2008 is the 40th anniversary year of the death of Martin Luther King Jr., the American civil-rights campaigner and leader. Martin Luther King, like Mohandas Karamchand Gandhi, whose well-thumbed biography he often turned to for inspiration, followed the path of peaceful resistance. And like Gandhi (2008 sees his 60th death anniversary) King's peaceful tactics won the day.
So what's King's connection to the poet Samuel Taylor Coleridge? King, as we know was a great orator and an avid reader of poetry as are many great orators. One Coleridge poem which King mentions in his writings is the poem 'Kubla Khan', subtitled 'A Vision in a Dream. A fragment' by its author. The story goes that Coleridge fell asleep in his chair having been prescribed two grains of opium for an 'indisposition'. He had been reading 'Purchas's Pilgrimage' and in particular the sentence 'Khan Kubla commanded a palace to be built...'. During his sleep the poet experienced what he called 'a vision', and on waking quickly jotted down its content. Unfortunately there was a knock at the door and his thought processes were disturbed. He was unable to recall other details when he returned to the work.
King was obviously aware of this story and may have been thinking of it when he wrote of 'the poem that remains unwritten because of the knock at the door'. As a tribute to King and Colerdige, and also to Gandhi, Poet-in-Residence offers 'the Fragment' under Coleridge's appropriate subtitle and recalls to mind King's immortal words "I have a dream."
A Vision in a Dream
In Xanadu did Kubla Khan
A stately pleasure-dome decree:
Where Alph, the sacred river, ran
Through caverns measureless to man
Down to a sunless sea.
So twice five miles of fertile ground
With walls and towers were girdled round:
And here were gardens bright with sinuous rills,
Where blossomed many an incense-bearing tree;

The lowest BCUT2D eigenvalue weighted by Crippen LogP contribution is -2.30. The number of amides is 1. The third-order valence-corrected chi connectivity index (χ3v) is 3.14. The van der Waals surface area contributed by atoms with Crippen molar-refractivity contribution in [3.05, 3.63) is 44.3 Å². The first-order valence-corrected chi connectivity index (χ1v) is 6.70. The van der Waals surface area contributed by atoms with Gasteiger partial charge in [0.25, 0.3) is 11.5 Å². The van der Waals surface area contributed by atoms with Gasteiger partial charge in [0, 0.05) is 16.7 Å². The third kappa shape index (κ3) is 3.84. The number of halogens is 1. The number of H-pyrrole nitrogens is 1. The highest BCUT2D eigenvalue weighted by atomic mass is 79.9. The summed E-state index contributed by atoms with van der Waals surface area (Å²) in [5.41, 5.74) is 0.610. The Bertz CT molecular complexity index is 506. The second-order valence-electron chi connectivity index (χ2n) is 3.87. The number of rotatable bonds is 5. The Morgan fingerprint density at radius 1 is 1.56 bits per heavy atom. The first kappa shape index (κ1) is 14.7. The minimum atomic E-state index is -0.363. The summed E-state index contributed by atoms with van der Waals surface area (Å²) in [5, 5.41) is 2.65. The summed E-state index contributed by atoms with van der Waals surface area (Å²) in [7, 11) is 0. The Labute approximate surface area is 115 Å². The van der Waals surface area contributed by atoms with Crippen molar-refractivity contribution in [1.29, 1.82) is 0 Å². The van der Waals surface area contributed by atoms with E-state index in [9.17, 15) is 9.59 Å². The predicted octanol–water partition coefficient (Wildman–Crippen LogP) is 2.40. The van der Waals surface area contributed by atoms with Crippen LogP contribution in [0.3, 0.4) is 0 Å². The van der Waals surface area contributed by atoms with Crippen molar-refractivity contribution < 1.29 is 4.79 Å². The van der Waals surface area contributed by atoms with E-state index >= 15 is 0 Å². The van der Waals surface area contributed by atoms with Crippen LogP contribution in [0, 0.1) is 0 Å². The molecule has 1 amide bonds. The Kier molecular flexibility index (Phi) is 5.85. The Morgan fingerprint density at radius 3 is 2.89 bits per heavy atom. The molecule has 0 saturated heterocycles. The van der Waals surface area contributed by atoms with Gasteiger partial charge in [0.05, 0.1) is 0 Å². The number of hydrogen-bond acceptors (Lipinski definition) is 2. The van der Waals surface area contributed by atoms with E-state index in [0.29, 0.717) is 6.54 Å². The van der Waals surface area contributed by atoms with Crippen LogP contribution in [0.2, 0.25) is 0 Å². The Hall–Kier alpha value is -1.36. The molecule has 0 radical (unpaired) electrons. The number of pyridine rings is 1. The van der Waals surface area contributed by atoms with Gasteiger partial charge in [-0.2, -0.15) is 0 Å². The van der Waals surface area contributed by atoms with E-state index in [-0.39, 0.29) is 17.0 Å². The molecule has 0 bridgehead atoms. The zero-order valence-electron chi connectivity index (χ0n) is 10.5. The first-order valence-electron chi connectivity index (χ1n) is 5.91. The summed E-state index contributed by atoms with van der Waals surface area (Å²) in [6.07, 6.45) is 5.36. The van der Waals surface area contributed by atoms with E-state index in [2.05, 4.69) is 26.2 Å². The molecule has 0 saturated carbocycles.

And here were forests ancient as the hills,
Enfolding sunny spots of greenery.
But oh! that deep romantic chasm which slanted
Down the green hill athwart a cedarn cover!
A savage place! as holy and enchanted
As ever beneath a waning moon was haunted
By woman wailing for her demon-lover!
And from this chasm, with ceaseless turmoil seething
As if this earth in fast thick pants were breathing,
A mighty fountain momently was forced:
Amid whose swift half-intermitted burst
Huge fragments vaulted like rebounding hail
Or chaffy grain beneath the thresher's flail:
And amid these dancing rocks at once and ever
It flung up momently the sacred river.
Five miles meandering with a mazy motion
Through wood and dale the sacred river ran,
Then reached the caverns measureless to man,
And sank in tumult to a lifeless ocean:
And amid this tumult Kubla heard from far
Ancestral voices prophesying war!
The shadow of the dome of pleasure
Floated midway on the waves;
Where was heard the mingled measure
From the fountain and the caves.
It was a miracle of rare device,
A sunny pleasure-dome with caves of ice!
A damsel with a dulcimer
In a vision once I saw:
It was an Abyssinian maid,
And on her dulcimer she played,
Singing of Mount Abora.
Could I revive within me
Her symphony and song,
To such a deep delight would win me,
That with music loud and long,
I would build that dome in air,
That sunny dome, those caves of ice!
And all who heard should see them there,
And all should cry, Beware! Beware!
His flashing eyes, his floating hair!
Weave a circle round him thrice,
And close your eyes with holy dread,
For he on honey-dew hath fed,
And drunk the milk of Paradise
(Coleridge said that the complete poem would have run to at least 200 - 300 lines. But, as often happens in life there came 'the knock on the door')
Poet-in-Residence's footnote: There are many peoples in the world who have grievances. If these grievances are real and not imagined it may well pay the aggrieved peoples to consider pursuing the ways of King and Gandhi which are tried and tested methods and have been found to work in the long run. The path of violence never brings real and lasting rewards. Could it be that there is some universal law at work in the affairs of men?